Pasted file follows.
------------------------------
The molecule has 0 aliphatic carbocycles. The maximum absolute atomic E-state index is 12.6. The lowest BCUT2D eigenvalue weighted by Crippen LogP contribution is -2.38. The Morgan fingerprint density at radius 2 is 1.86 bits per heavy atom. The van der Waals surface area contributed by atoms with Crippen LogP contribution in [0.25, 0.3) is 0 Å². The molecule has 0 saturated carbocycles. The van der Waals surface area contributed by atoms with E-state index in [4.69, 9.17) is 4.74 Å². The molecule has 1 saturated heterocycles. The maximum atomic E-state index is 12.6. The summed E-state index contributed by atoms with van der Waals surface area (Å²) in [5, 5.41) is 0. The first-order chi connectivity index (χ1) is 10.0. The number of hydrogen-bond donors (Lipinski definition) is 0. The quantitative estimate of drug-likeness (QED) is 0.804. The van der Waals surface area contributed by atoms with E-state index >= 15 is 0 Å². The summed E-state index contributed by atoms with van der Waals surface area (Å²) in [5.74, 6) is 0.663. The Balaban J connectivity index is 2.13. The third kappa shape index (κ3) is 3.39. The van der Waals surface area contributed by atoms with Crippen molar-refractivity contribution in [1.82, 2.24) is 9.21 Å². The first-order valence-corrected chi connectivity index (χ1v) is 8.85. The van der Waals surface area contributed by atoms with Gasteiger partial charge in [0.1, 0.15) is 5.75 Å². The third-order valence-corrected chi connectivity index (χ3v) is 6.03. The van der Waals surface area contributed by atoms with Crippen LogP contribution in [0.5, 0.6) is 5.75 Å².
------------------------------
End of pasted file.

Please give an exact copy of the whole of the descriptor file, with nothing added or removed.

The molecule has 0 aliphatic carbocycles. The maximum absolute atomic E-state index is 12.6. The lowest BCUT2D eigenvalue weighted by Crippen LogP contribution is -2.38. The Morgan fingerprint density at radius 2 is 1.86 bits per heavy atom. The van der Waals surface area contributed by atoms with Crippen LogP contribution in [0.25, 0.3) is 0 Å². The molecule has 0 saturated carbocycles. The van der Waals surface area contributed by atoms with E-state index in [4.69, 9.17) is 4.74 Å². The molecule has 1 saturated heterocycles. The maximum atomic E-state index is 12.6. The summed E-state index contributed by atoms with van der Waals surface area (Å²) in [5, 5.41) is 0. The first-order chi connectivity index (χ1) is 10.0. The number of hydrogen-bond donors (Lipinski definition) is 0. The quantitative estimate of drug-likeness (QED) is 0.804. The van der Waals surface area contributed by atoms with E-state index >= 15 is 0 Å². The summed E-state index contributed by atoms with van der Waals surface area (Å²) in [5.74, 6) is 0.663. The Balaban J connectivity index is 2.13. The third kappa shape index (κ3) is 3.39. The van der Waals surface area contributed by atoms with Crippen molar-refractivity contribution in [1.82, 2.24) is 9.21 Å². The first-order valence-corrected chi connectivity index (χ1v) is 8.85. The van der Waals surface area contributed by atoms with Gasteiger partial charge in [0.1, 0.15) is 5.75 Å². The third-order valence-corrected chi connectivity index (χ3v) is 6.03. The van der Waals surface area contributed by atoms with Crippen LogP contribution in [0.5, 0.6) is 5.75 Å².